Zimbabwe: UN Concern Over Poilitical Violence
Zimbabwe: UN voices concern over politically-motivated violence
13 May 2008 - The United Nations today expressed its concern over rising political violence in Zimbabwe, allegedly perpetrated by security forces, youth militias, war veterans and gangs of supporters of both the ruling the ruling ZANU-PF party and the opposition Movement for Democratic Change (MDC).
The world body's top official in the Southern African nation said the UN country team has received an increasing number of reports for humanitarian aid for those impacted by this violence in recent weeks.
Unrest and violence have been widespread in Zimbabwe following the 29 March presidential election, in which the incumbent Robert Mugabe was challenged by MDC leader Morgan Tsvangirai.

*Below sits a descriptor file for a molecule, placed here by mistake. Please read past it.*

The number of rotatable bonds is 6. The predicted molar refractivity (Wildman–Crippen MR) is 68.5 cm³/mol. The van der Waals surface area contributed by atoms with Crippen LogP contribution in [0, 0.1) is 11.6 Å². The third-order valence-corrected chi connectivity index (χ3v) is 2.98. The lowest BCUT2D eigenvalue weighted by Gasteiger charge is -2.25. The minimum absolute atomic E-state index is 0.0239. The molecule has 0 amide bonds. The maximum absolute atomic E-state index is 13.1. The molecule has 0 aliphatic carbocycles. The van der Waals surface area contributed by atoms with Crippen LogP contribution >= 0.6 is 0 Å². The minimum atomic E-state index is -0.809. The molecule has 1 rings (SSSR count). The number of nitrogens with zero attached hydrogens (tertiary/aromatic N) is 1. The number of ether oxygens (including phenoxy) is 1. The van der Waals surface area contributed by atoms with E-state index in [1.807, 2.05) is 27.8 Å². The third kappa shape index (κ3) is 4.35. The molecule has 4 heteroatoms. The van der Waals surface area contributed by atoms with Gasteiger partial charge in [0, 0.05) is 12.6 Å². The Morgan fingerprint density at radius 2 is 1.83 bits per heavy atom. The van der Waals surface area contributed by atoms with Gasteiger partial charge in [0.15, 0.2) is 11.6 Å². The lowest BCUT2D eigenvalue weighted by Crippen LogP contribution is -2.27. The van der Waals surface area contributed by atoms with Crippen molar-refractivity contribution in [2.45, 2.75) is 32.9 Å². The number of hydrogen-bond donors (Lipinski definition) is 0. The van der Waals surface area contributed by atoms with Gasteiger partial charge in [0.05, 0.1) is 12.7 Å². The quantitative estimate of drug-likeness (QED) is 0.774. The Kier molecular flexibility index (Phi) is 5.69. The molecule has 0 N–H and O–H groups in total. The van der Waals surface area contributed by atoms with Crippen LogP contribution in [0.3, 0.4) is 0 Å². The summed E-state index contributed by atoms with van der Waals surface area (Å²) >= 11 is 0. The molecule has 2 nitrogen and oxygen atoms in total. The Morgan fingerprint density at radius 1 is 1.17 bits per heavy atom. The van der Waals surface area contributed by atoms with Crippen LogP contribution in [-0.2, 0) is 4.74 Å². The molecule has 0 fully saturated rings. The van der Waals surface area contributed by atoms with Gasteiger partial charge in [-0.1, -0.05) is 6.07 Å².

"These incidences of violence are occurring in the communal, farming and urban areas and there are indications that the level of violence is escalating in all these areas and could reach crisis levels," UN spokesperson Michele Montas told reporters in New York, adding that the Organization's country team has received some evidence to substantiate these reports.
The UN team in Zimbabwe expressed its worries over those who have fled their homes - out of fear of reprisals by party activists - and lack food, shelter and other basic social services, which could lead to unprecedented humanitarian needs.
Having informed the Government of the situation, the world body called on authorities to address the humanitarian situation.
Last week, Secretary-General Ban Ki-moon called for the next phases of Zimbabwe's elections to be free and fair.
"He reiterates his strong belief that future stages of the electoral process must be conducted in a peaceful, credible and transparent manner in the presence of international observers," according to a statement issued by his spokesperson.